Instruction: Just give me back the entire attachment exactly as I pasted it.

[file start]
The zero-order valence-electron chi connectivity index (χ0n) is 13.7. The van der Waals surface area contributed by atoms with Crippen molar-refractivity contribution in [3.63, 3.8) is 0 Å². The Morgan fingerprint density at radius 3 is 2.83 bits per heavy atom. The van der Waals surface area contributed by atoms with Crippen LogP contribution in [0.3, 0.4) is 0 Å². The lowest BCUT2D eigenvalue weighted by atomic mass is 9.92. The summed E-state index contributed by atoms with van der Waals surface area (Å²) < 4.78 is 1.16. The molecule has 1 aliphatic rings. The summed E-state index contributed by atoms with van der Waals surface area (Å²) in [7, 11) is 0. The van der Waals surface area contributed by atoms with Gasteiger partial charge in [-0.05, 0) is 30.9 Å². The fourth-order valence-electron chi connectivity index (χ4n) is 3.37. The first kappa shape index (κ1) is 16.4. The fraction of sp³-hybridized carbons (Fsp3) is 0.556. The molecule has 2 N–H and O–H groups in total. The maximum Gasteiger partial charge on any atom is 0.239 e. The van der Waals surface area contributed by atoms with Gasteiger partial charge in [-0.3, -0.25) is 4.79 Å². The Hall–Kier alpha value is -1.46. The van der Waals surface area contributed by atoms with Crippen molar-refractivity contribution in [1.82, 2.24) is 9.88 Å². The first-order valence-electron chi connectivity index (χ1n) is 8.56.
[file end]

The zero-order valence-electron chi connectivity index (χ0n) is 13.7. The van der Waals surface area contributed by atoms with Crippen molar-refractivity contribution in [3.63, 3.8) is 0 Å². The Morgan fingerprint density at radius 3 is 2.83 bits per heavy atom. The van der Waals surface area contributed by atoms with Crippen LogP contribution in [0.3, 0.4) is 0 Å². The lowest BCUT2D eigenvalue weighted by atomic mass is 9.92. The summed E-state index contributed by atoms with van der Waals surface area (Å²) < 4.78 is 1.16. The molecule has 1 aliphatic rings. The summed E-state index contributed by atoms with van der Waals surface area (Å²) in [7, 11) is 0. The van der Waals surface area contributed by atoms with Gasteiger partial charge in [-0.05, 0) is 30.9 Å². The fourth-order valence-electron chi connectivity index (χ4n) is 3.37. The first kappa shape index (κ1) is 16.4. The fraction of sp³-hybridized carbons (Fsp3) is 0.556. The molecule has 2 N–H and O–H groups in total. The maximum Gasteiger partial charge on any atom is 0.239 e. The van der Waals surface area contributed by atoms with Gasteiger partial charge in [-0.3, -0.25) is 4.79 Å². The Hall–Kier alpha value is -1.46. The van der Waals surface area contributed by atoms with Crippen molar-refractivity contribution in [1.82, 2.24) is 9.88 Å². The first-order valence-electron chi connectivity index (χ1n) is 8.56.